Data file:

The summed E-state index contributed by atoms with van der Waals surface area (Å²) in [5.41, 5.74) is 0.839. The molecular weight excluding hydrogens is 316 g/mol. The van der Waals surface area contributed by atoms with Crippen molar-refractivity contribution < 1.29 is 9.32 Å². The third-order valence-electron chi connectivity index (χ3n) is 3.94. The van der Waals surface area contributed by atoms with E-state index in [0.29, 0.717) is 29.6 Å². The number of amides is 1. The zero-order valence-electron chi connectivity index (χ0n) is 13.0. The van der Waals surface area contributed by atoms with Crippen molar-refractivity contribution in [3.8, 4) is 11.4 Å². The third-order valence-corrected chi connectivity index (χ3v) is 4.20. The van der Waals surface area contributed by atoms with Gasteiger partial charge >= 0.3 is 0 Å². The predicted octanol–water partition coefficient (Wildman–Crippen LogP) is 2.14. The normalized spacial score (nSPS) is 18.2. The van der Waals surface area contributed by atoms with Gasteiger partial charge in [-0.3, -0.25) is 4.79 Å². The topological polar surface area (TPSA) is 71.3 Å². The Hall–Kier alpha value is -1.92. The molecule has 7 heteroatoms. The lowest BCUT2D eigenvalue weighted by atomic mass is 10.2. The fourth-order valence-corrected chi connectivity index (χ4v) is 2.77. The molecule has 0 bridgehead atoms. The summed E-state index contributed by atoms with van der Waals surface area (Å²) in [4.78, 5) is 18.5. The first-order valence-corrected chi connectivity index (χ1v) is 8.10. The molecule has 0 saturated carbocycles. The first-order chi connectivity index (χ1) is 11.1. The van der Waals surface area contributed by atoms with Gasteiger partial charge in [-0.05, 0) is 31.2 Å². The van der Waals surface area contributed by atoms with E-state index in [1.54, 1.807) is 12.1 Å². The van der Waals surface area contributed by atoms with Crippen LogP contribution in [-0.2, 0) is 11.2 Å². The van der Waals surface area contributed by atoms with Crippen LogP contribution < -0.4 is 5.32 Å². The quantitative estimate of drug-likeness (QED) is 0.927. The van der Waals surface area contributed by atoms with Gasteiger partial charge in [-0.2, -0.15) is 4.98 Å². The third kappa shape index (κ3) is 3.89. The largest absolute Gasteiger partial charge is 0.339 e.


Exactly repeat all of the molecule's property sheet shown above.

The summed E-state index contributed by atoms with van der Waals surface area (Å²) in [5.41, 5.74) is 0.839. The molecular weight excluding hydrogens is 316 g/mol. The van der Waals surface area contributed by atoms with Crippen molar-refractivity contribution < 1.29 is 9.32 Å². The third-order valence-electron chi connectivity index (χ3n) is 3.94. The van der Waals surface area contributed by atoms with E-state index in [0.29, 0.717) is 29.6 Å². The number of amides is 1. The zero-order valence-electron chi connectivity index (χ0n) is 13.0. The van der Waals surface area contributed by atoms with Crippen molar-refractivity contribution in [3.8, 4) is 11.4 Å². The third-order valence-corrected chi connectivity index (χ3v) is 4.20. The van der Waals surface area contributed by atoms with Gasteiger partial charge >= 0.3 is 0 Å². The predicted octanol–water partition coefficient (Wildman–Crippen LogP) is 2.14. The normalized spacial score (nSPS) is 18.2. The van der Waals surface area contributed by atoms with Gasteiger partial charge in [-0.3, -0.25) is 4.79 Å². The topological polar surface area (TPSA) is 71.3 Å². The Hall–Kier alpha value is -1.92. The molecule has 7 heteroatoms. The lowest BCUT2D eigenvalue weighted by atomic mass is 10.2. The fourth-order valence-corrected chi connectivity index (χ4v) is 2.77. The molecule has 0 bridgehead atoms. The summed E-state index contributed by atoms with van der Waals surface area (Å²) in [4.78, 5) is 18.5. The first-order valence-corrected chi connectivity index (χ1v) is 8.10. The molecule has 0 saturated carbocycles. The first-order chi connectivity index (χ1) is 11.1. The van der Waals surface area contributed by atoms with Gasteiger partial charge in [-0.05, 0) is 31.2 Å². The van der Waals surface area contributed by atoms with E-state index in [1.54, 1.807) is 12.1 Å². The van der Waals surface area contributed by atoms with Crippen LogP contribution in [-0.2, 0) is 11.2 Å². The van der Waals surface area contributed by atoms with Crippen LogP contribution < -0.4 is 5.32 Å². The quantitative estimate of drug-likeness (QED) is 0.927. The van der Waals surface area contributed by atoms with Gasteiger partial charge in [-0.2, -0.15) is 4.98 Å². The third kappa shape index (κ3) is 3.89. The largest absolute Gasteiger partial charge is 0.339 e.